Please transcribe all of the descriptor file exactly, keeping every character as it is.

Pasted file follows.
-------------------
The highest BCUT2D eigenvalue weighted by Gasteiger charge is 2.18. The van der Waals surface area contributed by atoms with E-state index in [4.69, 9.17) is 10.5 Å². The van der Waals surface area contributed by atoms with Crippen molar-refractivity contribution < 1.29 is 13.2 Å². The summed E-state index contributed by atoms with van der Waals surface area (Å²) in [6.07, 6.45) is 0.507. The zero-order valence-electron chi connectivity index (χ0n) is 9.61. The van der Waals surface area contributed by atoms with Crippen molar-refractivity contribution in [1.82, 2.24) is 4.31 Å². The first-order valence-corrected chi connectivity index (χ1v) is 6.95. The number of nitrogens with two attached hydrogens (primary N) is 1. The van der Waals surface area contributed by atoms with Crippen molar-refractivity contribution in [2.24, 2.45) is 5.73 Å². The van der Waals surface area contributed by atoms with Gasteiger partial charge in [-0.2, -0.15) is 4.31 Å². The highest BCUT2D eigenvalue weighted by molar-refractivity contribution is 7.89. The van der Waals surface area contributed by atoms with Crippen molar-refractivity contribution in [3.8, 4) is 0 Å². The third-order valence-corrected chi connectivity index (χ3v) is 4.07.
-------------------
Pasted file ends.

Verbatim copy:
The highest BCUT2D eigenvalue weighted by Gasteiger charge is 2.18. The van der Waals surface area contributed by atoms with E-state index in [4.69, 9.17) is 10.5 Å². The van der Waals surface area contributed by atoms with Crippen molar-refractivity contribution < 1.29 is 13.2 Å². The summed E-state index contributed by atoms with van der Waals surface area (Å²) in [6.07, 6.45) is 0.507. The zero-order valence-electron chi connectivity index (χ0n) is 9.61. The van der Waals surface area contributed by atoms with Crippen molar-refractivity contribution in [1.82, 2.24) is 4.31 Å². The first-order valence-corrected chi connectivity index (χ1v) is 6.95. The number of nitrogens with two attached hydrogens (primary N) is 1. The van der Waals surface area contributed by atoms with Crippen molar-refractivity contribution in [2.24, 2.45) is 5.73 Å². The van der Waals surface area contributed by atoms with Gasteiger partial charge in [-0.2, -0.15) is 4.31 Å². The highest BCUT2D eigenvalue weighted by molar-refractivity contribution is 7.89. The van der Waals surface area contributed by atoms with Crippen molar-refractivity contribution in [3.8, 4) is 0 Å². The third-order valence-corrected chi connectivity index (χ3v) is 4.07.